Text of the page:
Mr. TV: Midseason Mayhem

As we inch closer to midseason, let’s hit pause and review the first three months of this TV season.  While more freshmen shows than not have been renewed through the spring, don’t be fooled. There are no new breakouts.

CBS is in the best shape, and right now the only thing it has announced for midseason is upcoming Paula Abdul reality/competition Live to Dance, which opens with an 8-10 p.m. installment on Tuesday, Jan. 4 before keeping the Wednesday 8 p.m. hour occupied until the next season of Survivor begins. What CBS needs to keep an eye on is fading sophomore Undercover Boss on high HUT-level Sunday.  Also of concern is freshman The Defenders, which should have its back-nine episode order slashed, and what to air in place of canceled Medium in the Friday 8 p.m. anchor position. I would position upcoming Criminal Minds: Suspect Behavior in place of The Defenders out of the underrated parent series.

Corporate CBS cousin The CW is also consistent, but that is more a reflection of a lack of funding than a successful schedule. Other than lightweight nonscripted entry Shedding for the Wedding, I don’t know of anything new coming up on The CW in midseason.

ABC’s best shot for success is upcoming Shonda Rhimes medical drama Off the Map, which focuses on an idealistic young doctor (Caroline Dhavernas) who transfers to an understaffed medical clinic in a small town in the South American jungle. The advantage of replacing failed The Whole Truth in the Wednesday 10 p.m. hour (effective Jan. 12) is low expectations—a test pattern can pull higher ratings. And chances are Shonda will drench the hour with sexual innuendo and drama, the same formula that made Grey’s Anatomy a hit.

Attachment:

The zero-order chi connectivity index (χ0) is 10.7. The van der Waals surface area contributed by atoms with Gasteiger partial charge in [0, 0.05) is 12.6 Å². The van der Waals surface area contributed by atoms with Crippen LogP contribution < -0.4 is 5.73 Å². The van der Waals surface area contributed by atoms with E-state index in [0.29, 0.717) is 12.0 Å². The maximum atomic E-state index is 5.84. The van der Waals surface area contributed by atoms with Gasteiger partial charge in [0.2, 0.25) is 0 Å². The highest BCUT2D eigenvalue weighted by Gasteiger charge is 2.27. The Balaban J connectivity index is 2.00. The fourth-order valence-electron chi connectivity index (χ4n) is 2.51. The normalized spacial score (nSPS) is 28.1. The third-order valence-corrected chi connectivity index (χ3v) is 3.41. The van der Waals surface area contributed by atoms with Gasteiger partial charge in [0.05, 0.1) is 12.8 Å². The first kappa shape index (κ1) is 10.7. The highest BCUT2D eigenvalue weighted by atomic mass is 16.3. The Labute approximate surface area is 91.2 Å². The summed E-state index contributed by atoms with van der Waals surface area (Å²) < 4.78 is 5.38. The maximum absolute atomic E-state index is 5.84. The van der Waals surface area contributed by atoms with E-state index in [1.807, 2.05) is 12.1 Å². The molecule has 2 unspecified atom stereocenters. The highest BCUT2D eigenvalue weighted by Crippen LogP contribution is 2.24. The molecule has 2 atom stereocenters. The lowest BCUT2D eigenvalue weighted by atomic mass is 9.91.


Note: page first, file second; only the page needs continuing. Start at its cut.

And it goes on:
I’m far less bullish on ABC offering a winter edition of Wipeout. Summer favorites Big Brother on CBS and So You Think You Can Dance on Fox bombed outside of their June through September windows. And why did ABC give V (which returns on Tuesday, Jan. 4 at 10 p.m.) a second season? Enough already with these revivals. But positioning upcoming Matthew Perry sitcom Mr. Sunshine in place of fading Cougar Town on Feb. 9 is a smart move.

Troubled NBC, which I lauded for being aggressive last fall, is now making changes on every night of the week except, of course, Saturday. While I understand the network’s frustration over once promising The Event, putting it on hiatus until Feb. 28 will only further deteriorate the audience.

The problem with NBC in midseason is too many changes. If I have trouble following the lineup, and I do that for a living, imagine how confused the average TV viewer is going to be.  Look for four new series; new seasons of Parks and Recreation, The Marriage Ref, Who Do You Think You Are? and Celebrity Apprentice; and new time periods for Chase, Parenthood, Law & Order: Los Angeles, Law & Order: SVU, 30 Rock and Outsourced. You need a friggin GPS to find where all these shows are now.

Fox also has plenty of changes ahead and arguably the biggest is retooled American Idol airing on Wednesday and Thursday. The arrivals of new judges Jennifer Lopez and Steven Tyler will certainly spark interest, at least initially, but neither can replace Simon Cowell. Without him, ratings are likely to take a tumble.

Since American Idol will still probably crack the top 10, relocated leadouts Human Target and Bones (which can stand on its own) will benefit.  Moving fading Fringe to low-HUT level Friday will only make matters worse, however, and lead-in Kitchen Nightmares is only a temporary solution. But Fox is wise to try to ignite interest in new animated comedy Bob’s Burgers out of The Simpsons on Sunday, and new comedy Mixed Signals can certainly do no worse than failed Running Wilde out of Raising Hope on Tuesday.

Once we get past the holidays, get ready for midseason mayhem.